Desperate Measures

By Michael Reubens,

New York .

Adapting Shakespeare’s plays into stage or film musical comedies has succeeded on Broadway, Hollywood and London ’s West End, so it’s no surprise that this latest incarnation shouldn’t be a hit. Twelth Night (Your Own Thing), Two Gentlemen of Verona, Cole Porter’s Kiss me, Kate (The Taming of the Shrew) and even a Rockabye Hamlet come to mind.

Described in the program as “a musical comedy gone wild” Desperate Measures at the New World Stages is wild, alright. In fact there’s never a dull moment as this musical farce proves. Adapted loosely from Measure for Measure, the tale is set “somewhere out West” in the 1800’s as we are introduced to a slow-talking poker faced Sheriff Martin Green (Peter Saide) replete with a southern drawl while the corrupt Governor Von Richterhenkenpflichtgetruber…yep – easy for me to say but far harder to pronounce or spell – as the German Governor and villain of the piece, (Nick Wyman), goes about his daily business of…well, monkeybusiness, while a novice nun, Sister Mary Jo aka Susanna, (Sarah Parnicky), prepares to take her vows while the Saloon floosey, Bella Rose, (Lauren Molina) goes about her work” while entertaining the governor after hours and having had a liaison or two in the past with the local prisoner on death-row, Johnny Blood (Conor Ryan), who just happens to be the brother of Sister Mary jo…I kid you not!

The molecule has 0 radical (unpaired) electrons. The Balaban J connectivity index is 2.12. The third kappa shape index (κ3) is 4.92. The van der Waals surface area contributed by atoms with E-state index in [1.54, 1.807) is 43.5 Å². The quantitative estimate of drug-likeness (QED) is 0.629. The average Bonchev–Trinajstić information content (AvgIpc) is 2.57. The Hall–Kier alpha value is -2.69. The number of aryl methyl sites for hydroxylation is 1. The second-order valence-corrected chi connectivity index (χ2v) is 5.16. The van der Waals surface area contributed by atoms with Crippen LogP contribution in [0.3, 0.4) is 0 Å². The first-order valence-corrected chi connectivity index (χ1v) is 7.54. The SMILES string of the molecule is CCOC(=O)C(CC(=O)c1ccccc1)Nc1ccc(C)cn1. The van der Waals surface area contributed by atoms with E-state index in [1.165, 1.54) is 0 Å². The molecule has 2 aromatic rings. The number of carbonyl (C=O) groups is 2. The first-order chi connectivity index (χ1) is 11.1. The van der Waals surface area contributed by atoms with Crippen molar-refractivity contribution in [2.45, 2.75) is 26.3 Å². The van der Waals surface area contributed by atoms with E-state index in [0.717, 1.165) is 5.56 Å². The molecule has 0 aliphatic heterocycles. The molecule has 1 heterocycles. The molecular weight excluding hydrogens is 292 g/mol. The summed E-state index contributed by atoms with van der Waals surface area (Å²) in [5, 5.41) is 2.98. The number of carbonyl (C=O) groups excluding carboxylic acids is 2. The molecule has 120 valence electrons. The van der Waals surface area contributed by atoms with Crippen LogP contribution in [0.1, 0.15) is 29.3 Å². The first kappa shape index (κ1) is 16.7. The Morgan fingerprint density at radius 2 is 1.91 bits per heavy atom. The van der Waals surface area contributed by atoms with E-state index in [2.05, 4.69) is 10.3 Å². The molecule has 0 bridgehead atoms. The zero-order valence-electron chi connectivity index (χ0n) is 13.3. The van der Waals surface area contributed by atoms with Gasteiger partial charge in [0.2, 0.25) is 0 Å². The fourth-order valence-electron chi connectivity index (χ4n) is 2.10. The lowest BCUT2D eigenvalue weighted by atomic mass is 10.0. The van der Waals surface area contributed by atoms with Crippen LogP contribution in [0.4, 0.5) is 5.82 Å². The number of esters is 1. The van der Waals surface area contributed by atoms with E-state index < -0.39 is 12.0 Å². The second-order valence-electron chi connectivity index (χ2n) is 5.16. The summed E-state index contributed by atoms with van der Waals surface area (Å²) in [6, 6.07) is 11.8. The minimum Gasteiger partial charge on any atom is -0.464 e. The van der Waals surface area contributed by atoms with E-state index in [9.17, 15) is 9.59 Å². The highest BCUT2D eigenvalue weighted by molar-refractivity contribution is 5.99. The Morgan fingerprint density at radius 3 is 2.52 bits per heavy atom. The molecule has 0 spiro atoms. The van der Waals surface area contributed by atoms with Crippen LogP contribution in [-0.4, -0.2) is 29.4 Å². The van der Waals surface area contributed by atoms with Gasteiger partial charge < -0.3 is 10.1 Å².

If that’s not confusing enough and making your head spin even faster is the priest, Father Morse (Gary Marachek) whose hilarious drunk antics as he sleeps most of the time in the jail cell through last confession is priceless. The Sheriff trying hard to get the governor to stop the eleventh hour hanging with pleas of clemency is hysterical to watch.

To say the mind boggles is putting it mildly and to divulge any more of the “plot” would be a spoiler-alert to say the least. Suffice to say “All’s Well That Ends Well”- but that’s another Shakespeare play and another story! And love does conquer all.

This is a delight. A great ensemble piece, beautifully written by Peter Kellogg with music by David Friedman. Directed and choreographed by Bill Castellino. A shout-out to the on-stage musicians helmed by conductor David Hancock Turner.

If you enjoyed the tv series Soap and loved Mel Brooks films and plays or the British farce Noises Off , I urge you to run and buy a ticket to see this Measure.

Categories: NYC, Review, Theatre

Leave a Reply

%d bloggers like this: